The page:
Click for full image.
Cool image time! The science team for the high resolution camera on Mars Reconnaissance Orbiter (MRO) today released a pair of images the camera took on June 28, 2021 of the nearest pitted cone to China’s Zhurong rover.
The stereo anaglyph to the right, cropped and reduced to post here, allows you, with blue-red 3D glasses, to see the cone in three dimensions. Quite impressive. As noted by Alfred McEwen of the Lunar & Planetary Laboratory in Arizona in his caption,
This image completed a stereo pair of a region just west of where the Zhurong rover landed in southern Utopia Planitia.
The cutout is from a portion of the stereo anaglyph, showing an enigmatic pitted cone. Is this cone composed of sediments or volcanic materials? The sharp bright features surrounding the cone are aeolian (wind-blown) landforms.
According to McEwan, the hill itself is about 200 to 220 feet high, with the pit at its top about 60-65 feet deep.
While McEwan has told me this cone would be his primary target if he was running Zhurong, it appears the Chinese are instead heading south toward the largest nearby crater, and on the way inspecting the parachute, fairing, and heat shield discarded just prior to landing.
The mosaic below from three MRO context camera images provides a wider overview.
Click here, here, and here for full images.
This wide orbital image to the right, taken from my June 11th post, shows both the pitted cone to the north of the red cross where Zhurong landed, and the crater to the south. The crater is only slightly closer. The white box is a section highlighted in a cool image from June 7th. The red box marks an area covered by one of only two orbital images released by China from its Tianwen-1 orbiter.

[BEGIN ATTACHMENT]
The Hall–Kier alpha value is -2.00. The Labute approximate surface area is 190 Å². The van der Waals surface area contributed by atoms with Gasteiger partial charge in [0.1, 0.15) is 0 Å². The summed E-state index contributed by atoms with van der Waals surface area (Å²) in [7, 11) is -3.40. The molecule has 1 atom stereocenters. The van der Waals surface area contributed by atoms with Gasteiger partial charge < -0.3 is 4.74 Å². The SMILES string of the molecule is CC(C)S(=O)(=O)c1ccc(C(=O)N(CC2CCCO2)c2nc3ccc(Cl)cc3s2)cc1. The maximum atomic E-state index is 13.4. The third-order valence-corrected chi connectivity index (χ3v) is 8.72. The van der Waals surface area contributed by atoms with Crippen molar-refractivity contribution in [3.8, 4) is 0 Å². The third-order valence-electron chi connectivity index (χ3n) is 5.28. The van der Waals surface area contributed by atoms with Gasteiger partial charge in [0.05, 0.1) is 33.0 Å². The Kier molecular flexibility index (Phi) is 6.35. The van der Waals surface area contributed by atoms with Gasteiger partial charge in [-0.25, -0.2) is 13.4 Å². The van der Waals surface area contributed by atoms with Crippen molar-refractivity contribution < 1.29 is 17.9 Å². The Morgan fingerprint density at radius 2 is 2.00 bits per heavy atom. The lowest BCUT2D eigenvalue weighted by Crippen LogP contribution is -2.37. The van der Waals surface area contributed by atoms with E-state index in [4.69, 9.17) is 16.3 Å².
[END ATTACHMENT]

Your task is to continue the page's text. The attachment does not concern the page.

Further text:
Which is a better geological feature to study? The origins of these pitted cones, which are many in Utopia Basin where Zhurong landed, is unknown. They appear to be some form of volcano, but were they formed from molton lava or mud or ice?
The crater however will have caused material from the interior to be ejected to the surface, which will allow Zhurong to get a taste of that interior. And since Zhurong’s primary mission appears to be to study that interior, including ground-penetrating radar to look for underground ice, the crater makes sense as a primary target.
The rover only has about three more weeks left in its nominal three month mission. However, if all is working right that mission will certainly be extended for as long as possible. Thus, all these targets, plus others, might be reached eventually.
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